That's a very good observation, and I suppose that in some cases the strict and deliberate split of Business and IT was done to keep departments from going off and setting up all manner of rogue IT projects. I have seen other specific measures being taken to prevent just that sort of thing. However, I see the exact same organisational trends in companies that profess to continuously improve their ways of doing business through innovative IT. In those cases, the downside is very real, and as far as I can see not very well understood or even recognized. Big IT-driven change projects and pilots of innovative technology are enthusiastically started, but fail to deliver the potential business benefits because of a lack of IT knowledge of management on the steering committee, and because of a lack of intimacy between business and IT.
I'd argue that there are still big gains being made with new IT; the need for continued innovation is still there. For starters, replacing traditional inventory and accounting with computer based solutions hasn't been a big bang where all the benefits were realized in a short time. These things evolved from basic isolated solutions, adding bar codes and inventory tracking, automated warehouses, JIT logistics, ERP, standardisation in integration tech that allows easy outsourcing of payroll and other business processes, etc. And this process continues. My current client suffers from the stuff I described above, but that doesn't mean that all their projects fail, and we've seen some significant tangible benefits coming out of the use of mobile devices, new ways of learning and providing support, a shift to SAAS, virtualisation, web-based solutions (thin client), and they even still develop some bespoke software that gives them a real competitive edge. They go for "commodity tools" in the sense that their strategy is to "buy not build" where possible, but the stuff they buy is being improved upon all the time, and even SAAS solutions do not free you from having to have at least some knowledge of IT when rolling them out into the organisation.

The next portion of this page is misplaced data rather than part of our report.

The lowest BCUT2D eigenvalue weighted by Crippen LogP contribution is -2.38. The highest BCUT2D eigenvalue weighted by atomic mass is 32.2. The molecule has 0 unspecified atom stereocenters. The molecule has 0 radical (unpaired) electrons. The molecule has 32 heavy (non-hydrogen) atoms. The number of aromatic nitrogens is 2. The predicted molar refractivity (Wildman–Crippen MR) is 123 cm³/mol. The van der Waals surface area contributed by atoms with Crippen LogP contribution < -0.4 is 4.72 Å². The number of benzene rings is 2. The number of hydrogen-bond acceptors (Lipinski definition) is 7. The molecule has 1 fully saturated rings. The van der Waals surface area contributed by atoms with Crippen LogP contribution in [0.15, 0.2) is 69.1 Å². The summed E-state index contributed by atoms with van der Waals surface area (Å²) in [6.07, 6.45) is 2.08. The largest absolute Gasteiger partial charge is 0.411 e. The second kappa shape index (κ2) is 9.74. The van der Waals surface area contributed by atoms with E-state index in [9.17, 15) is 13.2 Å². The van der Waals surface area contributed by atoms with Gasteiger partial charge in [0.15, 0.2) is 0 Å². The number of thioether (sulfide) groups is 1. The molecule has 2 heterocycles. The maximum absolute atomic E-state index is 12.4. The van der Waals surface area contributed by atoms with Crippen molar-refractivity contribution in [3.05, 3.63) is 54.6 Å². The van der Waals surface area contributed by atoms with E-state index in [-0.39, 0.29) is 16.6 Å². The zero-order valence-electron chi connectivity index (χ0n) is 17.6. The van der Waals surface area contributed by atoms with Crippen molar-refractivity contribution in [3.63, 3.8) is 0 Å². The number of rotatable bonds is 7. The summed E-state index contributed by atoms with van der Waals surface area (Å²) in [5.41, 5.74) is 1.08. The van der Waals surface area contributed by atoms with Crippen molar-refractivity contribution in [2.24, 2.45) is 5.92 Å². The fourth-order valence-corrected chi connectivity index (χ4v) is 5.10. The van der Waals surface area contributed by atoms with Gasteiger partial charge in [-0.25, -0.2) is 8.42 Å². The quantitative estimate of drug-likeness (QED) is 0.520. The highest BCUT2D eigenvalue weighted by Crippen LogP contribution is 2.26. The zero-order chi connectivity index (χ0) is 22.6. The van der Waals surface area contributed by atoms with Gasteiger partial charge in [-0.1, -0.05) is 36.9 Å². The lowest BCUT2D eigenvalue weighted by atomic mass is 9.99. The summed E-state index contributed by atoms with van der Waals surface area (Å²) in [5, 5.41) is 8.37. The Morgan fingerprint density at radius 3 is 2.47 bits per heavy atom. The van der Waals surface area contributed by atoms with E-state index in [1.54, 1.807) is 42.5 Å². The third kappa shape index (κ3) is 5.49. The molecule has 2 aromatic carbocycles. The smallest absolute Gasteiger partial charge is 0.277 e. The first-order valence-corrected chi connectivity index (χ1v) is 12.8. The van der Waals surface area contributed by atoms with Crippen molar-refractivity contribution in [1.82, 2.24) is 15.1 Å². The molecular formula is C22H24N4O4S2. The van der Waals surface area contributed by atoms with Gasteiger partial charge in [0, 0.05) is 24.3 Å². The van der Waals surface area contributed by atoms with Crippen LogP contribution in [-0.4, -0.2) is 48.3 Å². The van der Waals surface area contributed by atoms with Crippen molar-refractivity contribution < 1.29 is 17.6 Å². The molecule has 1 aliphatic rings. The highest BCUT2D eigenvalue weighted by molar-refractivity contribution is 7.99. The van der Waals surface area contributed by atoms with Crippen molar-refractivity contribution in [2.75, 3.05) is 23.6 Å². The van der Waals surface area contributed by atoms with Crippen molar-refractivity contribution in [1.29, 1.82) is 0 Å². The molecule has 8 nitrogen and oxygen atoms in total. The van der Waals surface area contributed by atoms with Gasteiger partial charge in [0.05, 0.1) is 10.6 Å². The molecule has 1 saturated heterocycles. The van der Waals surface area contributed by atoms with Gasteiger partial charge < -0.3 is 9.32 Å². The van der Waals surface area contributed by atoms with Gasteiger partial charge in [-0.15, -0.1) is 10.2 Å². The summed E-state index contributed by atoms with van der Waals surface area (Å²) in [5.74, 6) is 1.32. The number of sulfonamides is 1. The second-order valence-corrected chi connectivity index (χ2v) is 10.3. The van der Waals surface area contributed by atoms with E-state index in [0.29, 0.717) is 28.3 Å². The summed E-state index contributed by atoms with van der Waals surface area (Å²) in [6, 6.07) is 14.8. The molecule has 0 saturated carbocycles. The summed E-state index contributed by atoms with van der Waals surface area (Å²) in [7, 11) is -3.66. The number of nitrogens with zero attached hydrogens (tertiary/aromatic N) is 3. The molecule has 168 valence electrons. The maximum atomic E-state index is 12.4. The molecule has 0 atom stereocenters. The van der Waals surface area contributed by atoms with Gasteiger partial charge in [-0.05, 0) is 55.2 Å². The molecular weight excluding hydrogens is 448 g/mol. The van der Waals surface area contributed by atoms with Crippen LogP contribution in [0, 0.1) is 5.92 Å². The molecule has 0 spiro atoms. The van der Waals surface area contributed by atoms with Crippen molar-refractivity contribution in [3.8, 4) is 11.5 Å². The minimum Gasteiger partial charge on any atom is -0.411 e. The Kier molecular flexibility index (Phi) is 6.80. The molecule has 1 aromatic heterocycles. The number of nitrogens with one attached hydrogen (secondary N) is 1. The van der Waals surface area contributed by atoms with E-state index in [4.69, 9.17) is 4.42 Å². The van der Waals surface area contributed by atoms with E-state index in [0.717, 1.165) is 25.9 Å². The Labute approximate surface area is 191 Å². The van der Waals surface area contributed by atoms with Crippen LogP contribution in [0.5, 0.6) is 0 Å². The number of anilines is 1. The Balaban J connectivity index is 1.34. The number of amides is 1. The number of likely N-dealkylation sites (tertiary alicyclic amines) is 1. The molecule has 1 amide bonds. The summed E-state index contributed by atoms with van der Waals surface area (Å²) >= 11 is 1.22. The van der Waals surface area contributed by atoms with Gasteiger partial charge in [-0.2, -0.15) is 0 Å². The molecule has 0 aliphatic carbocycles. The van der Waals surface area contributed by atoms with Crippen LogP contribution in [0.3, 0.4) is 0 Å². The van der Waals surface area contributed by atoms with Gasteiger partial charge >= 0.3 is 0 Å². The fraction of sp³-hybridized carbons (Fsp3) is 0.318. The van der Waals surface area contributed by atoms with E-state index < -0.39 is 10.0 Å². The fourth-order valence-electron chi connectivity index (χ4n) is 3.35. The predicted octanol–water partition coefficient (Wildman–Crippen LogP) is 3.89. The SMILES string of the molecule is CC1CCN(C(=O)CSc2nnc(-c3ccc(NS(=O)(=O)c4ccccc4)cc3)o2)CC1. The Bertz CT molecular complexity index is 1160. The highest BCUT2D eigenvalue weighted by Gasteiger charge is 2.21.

Keep in mind that innovation doesn't mean operating on the bleeding edge of tech or inventing your own stuff, in most cases it means adjusting your organisation and the way you do business to take advantage of advances being made in tech that is already available as "boring" commodity software or services.